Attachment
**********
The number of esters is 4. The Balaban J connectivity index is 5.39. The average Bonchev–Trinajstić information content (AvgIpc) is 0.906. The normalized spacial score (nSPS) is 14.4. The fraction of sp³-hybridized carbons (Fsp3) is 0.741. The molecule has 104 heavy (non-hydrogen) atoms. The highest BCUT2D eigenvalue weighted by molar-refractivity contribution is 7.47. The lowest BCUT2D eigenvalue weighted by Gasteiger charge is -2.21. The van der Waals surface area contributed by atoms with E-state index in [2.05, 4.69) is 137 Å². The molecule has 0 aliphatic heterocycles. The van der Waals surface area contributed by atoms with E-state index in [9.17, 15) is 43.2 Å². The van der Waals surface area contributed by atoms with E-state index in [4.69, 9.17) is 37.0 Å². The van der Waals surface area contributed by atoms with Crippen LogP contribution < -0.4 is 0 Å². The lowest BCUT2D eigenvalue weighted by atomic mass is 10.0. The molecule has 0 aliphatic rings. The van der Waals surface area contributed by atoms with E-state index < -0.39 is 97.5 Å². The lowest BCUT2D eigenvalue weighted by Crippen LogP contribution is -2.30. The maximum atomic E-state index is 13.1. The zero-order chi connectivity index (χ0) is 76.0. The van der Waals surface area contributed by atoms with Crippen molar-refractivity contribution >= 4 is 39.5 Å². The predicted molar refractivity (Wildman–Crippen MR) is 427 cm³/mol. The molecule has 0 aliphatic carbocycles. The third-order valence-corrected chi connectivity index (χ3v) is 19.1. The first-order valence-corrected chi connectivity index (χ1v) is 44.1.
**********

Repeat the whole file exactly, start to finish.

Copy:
The number of esters is 4. The Balaban J connectivity index is 5.39. The average Bonchev–Trinajstić information content (AvgIpc) is 0.906. The normalized spacial score (nSPS) is 14.4. The fraction of sp³-hybridized carbons (Fsp3) is 0.741. The molecule has 104 heavy (non-hydrogen) atoms. The highest BCUT2D eigenvalue weighted by molar-refractivity contribution is 7.47. The lowest BCUT2D eigenvalue weighted by Gasteiger charge is -2.21. The van der Waals surface area contributed by atoms with E-state index in [2.05, 4.69) is 137 Å². The molecule has 0 aliphatic heterocycles. The van der Waals surface area contributed by atoms with E-state index in [9.17, 15) is 43.2 Å². The van der Waals surface area contributed by atoms with E-state index in [4.69, 9.17) is 37.0 Å². The van der Waals surface area contributed by atoms with Crippen LogP contribution < -0.4 is 0 Å². The lowest BCUT2D eigenvalue weighted by atomic mass is 10.0. The molecule has 0 aliphatic rings. The van der Waals surface area contributed by atoms with E-state index < -0.39 is 97.5 Å². The lowest BCUT2D eigenvalue weighted by Crippen LogP contribution is -2.30. The maximum atomic E-state index is 13.1. The zero-order chi connectivity index (χ0) is 76.0. The van der Waals surface area contributed by atoms with Crippen molar-refractivity contribution >= 4 is 39.5 Å². The predicted molar refractivity (Wildman–Crippen MR) is 427 cm³/mol. The molecule has 0 aliphatic carbocycles. The third-order valence-corrected chi connectivity index (χ3v) is 19.1. The first-order valence-corrected chi connectivity index (χ1v) is 44.1.